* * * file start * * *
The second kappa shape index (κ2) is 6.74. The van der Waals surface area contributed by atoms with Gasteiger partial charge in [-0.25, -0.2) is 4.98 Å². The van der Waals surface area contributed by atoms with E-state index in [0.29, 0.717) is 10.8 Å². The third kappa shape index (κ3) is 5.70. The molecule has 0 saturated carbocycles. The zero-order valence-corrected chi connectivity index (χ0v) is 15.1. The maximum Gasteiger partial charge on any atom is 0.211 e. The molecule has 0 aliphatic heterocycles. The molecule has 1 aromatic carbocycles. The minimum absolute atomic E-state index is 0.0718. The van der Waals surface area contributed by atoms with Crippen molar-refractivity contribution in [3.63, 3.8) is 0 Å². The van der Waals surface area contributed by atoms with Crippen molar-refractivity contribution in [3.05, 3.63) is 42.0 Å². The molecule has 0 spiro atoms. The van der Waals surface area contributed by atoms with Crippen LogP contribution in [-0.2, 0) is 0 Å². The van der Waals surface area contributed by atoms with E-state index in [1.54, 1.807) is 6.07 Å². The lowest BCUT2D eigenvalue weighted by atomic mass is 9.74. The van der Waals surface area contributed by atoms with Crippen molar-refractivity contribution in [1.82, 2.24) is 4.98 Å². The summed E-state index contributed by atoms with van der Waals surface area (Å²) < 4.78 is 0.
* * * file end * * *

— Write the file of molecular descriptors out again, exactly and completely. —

The second kappa shape index (κ2) is 6.74. The van der Waals surface area contributed by atoms with Gasteiger partial charge in [-0.25, -0.2) is 4.98 Å². The van der Waals surface area contributed by atoms with E-state index in [0.29, 0.717) is 10.8 Å². The third kappa shape index (κ3) is 5.70. The molecule has 0 saturated carbocycles. The zero-order valence-corrected chi connectivity index (χ0v) is 15.1. The maximum Gasteiger partial charge on any atom is 0.211 e. The molecule has 0 aliphatic heterocycles. The molecule has 1 aromatic carbocycles. The minimum absolute atomic E-state index is 0.0718. The van der Waals surface area contributed by atoms with Crippen molar-refractivity contribution in [3.63, 3.8) is 0 Å². The van der Waals surface area contributed by atoms with Crippen molar-refractivity contribution in [3.05, 3.63) is 42.0 Å². The molecule has 0 spiro atoms. The van der Waals surface area contributed by atoms with Crippen LogP contribution in [-0.2, 0) is 0 Å². The van der Waals surface area contributed by atoms with E-state index in [1.54, 1.807) is 6.07 Å². The lowest BCUT2D eigenvalue weighted by atomic mass is 9.74. The van der Waals surface area contributed by atoms with Crippen molar-refractivity contribution in [1.82, 2.24) is 4.98 Å². The summed E-state index contributed by atoms with van der Waals surface area (Å²) < 4.78 is 0.